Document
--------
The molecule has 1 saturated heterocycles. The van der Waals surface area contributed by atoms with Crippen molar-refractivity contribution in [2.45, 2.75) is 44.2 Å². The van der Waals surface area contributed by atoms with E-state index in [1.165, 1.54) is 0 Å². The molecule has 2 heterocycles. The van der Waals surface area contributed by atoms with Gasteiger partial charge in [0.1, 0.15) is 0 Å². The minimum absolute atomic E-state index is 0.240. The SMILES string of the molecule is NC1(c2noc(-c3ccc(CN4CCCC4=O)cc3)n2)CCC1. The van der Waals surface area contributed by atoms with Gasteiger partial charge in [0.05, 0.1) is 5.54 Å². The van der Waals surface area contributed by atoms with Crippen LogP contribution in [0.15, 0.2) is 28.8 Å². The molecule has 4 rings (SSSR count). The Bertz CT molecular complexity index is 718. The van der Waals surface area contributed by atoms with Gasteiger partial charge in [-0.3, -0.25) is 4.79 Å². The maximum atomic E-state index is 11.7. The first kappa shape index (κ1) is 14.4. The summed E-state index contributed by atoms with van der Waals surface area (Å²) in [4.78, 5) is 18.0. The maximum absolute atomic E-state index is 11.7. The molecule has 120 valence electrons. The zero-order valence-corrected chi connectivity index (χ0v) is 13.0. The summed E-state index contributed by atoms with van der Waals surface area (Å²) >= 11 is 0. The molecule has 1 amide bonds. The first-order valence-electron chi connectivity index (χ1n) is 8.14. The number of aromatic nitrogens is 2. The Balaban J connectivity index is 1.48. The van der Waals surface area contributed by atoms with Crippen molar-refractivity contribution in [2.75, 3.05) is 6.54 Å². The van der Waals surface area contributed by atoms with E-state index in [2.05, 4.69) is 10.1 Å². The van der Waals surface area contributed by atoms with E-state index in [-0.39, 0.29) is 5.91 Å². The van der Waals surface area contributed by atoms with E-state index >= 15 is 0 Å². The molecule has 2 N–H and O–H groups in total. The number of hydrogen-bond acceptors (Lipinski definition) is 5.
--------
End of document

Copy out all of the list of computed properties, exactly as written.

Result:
The molecule has 1 saturated heterocycles. The van der Waals surface area contributed by atoms with Crippen molar-refractivity contribution in [2.45, 2.75) is 44.2 Å². The van der Waals surface area contributed by atoms with E-state index in [1.165, 1.54) is 0 Å². The molecule has 2 heterocycles. The van der Waals surface area contributed by atoms with Gasteiger partial charge in [0.1, 0.15) is 0 Å². The minimum absolute atomic E-state index is 0.240. The SMILES string of the molecule is NC1(c2noc(-c3ccc(CN4CCCC4=O)cc3)n2)CCC1. The van der Waals surface area contributed by atoms with Gasteiger partial charge in [0.05, 0.1) is 5.54 Å². The van der Waals surface area contributed by atoms with Crippen LogP contribution in [0.15, 0.2) is 28.8 Å². The molecule has 4 rings (SSSR count). The Bertz CT molecular complexity index is 718. The van der Waals surface area contributed by atoms with Gasteiger partial charge in [-0.3, -0.25) is 4.79 Å². The maximum atomic E-state index is 11.7. The first kappa shape index (κ1) is 14.4. The summed E-state index contributed by atoms with van der Waals surface area (Å²) in [4.78, 5) is 18.0. The maximum absolute atomic E-state index is 11.7. The molecule has 120 valence electrons. The zero-order valence-corrected chi connectivity index (χ0v) is 13.0. The summed E-state index contributed by atoms with van der Waals surface area (Å²) >= 11 is 0. The molecule has 1 amide bonds. The first-order valence-electron chi connectivity index (χ1n) is 8.14. The number of aromatic nitrogens is 2. The Balaban J connectivity index is 1.48. The van der Waals surface area contributed by atoms with Crippen molar-refractivity contribution in [2.75, 3.05) is 6.54 Å². The van der Waals surface area contributed by atoms with E-state index in [2.05, 4.69) is 10.1 Å². The van der Waals surface area contributed by atoms with E-state index in [-0.39, 0.29) is 5.91 Å². The van der Waals surface area contributed by atoms with E-state index >= 15 is 0 Å². The molecule has 2 N–H and O–H groups in total. The number of hydrogen-bond acceptors (Lipinski definition) is 5.